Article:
In recent discussions over recycling policy at the state and federal levels, product manufacturers, including those in the plastics industry, have focused on the need for market-based solutions to recycling.
A June 30 Plastics News story, ``Industry groups mull alliance to address recycling mandates,'' noted concerns by the plastics industry about growing interest in programs ``that are not market-based.''
But just what are market-based programs?
To begin, we need to understand the market forces that are at play with recycling. The public's embrace of recycling and government policies to promote it has increased the supply of recycled materials far faster than the demand for those materials. The problem facing increased recycling isn't too much supply, but rather not enough demand.
When beverage producers make 660,000 tons of plastic soft drink bottles with virtually none of them made from plastic collected in community recycling programs, it is no wonder markets for recycled plastics aren't good. When these producers switch from the aluminum can or glass bottle, which contains recycled materials, to the PET plastic bottle, which does not, it is no wonder that the public, local governments, and recyclers are frustrated at how expensive and difficult it is becoming to recycle their soft drink containers.
And that is just one product in a 208 million-ton waste stream in which 77 percent of it is comprised of manufactured products.
So what is a market-based solution to reducing this waste of resources? Industry seems to suggest that a hands-off approach is best for recycling. But if that was the case, why wasn't recycling greater when recycling laws were almost nonexistent just 10 years ago?
If governments feel they must get involved, industry suggests focusing on providing curbside recycling. But as we are seeing now, this simply increases the supply of recyclable materials, without doing anything to stimulate demand. And worse yet, this continues to place the entire economic responsibility of waste management and recycling on the back end with local governments.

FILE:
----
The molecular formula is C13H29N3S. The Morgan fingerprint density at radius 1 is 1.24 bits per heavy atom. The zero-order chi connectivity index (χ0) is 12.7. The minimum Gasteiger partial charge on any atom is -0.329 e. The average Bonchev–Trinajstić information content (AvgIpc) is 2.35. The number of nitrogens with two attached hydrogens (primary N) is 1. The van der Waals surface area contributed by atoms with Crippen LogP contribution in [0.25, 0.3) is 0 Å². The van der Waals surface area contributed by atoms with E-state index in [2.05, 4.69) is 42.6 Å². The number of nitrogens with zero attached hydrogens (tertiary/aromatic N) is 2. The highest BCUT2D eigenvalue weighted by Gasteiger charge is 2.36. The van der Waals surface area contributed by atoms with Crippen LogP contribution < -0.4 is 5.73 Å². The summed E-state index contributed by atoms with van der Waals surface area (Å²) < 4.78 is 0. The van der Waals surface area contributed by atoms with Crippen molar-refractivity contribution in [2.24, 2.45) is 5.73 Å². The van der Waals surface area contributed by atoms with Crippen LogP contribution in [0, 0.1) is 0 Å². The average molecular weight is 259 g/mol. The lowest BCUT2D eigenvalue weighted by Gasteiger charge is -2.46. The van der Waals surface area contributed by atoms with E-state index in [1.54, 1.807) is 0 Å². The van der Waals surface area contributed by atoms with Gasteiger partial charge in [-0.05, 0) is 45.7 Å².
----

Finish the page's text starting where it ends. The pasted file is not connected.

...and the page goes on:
The current approach of making local governments and taxpayers pay for waste management and recycling is not a market-based solution, but rather a convenient way of making the cost of disposing of a product external to the cost of producing that product.
Unlike here in the United States, other countries are recognizing that companies manufacturing products and packaging that become waste must share in the responsibility to manage waste. Manufacturers should be utilizing recovered materials and considering the downstream impacts of their product and packaging decisions, yet there is no mechanism that holds them accountable.
Only when producers take responsibility to internalize the full cost of their products will markets function properly and provide an effective economic incentive to not only use recycled materials, but to design products to be more durable and reusable, use less resources and minimize waste.
To be fair, there are firms that are taking responsibility and working to expand markets for recycled materials. Unfortunately, the recent analysis from the Environmental Defense Fund points out the massive increase in virgin plastics production is far outpacing the limited efforts in recycled production — hardly an example of industry taking its responsibility seriously.
Sooner or later, state and federal governments will realize that a market economy must integrate environmental costs in order to be sustainable. How that will be done remains to be determined: industry can either step forward voluntarily to find a solution now or face more drastic approaches in the future. In either case, industry shouldn't hide behind the illusion of its market-based solutions.
Best is policy director for Sacramento, Calif.-based Californians Against Waste.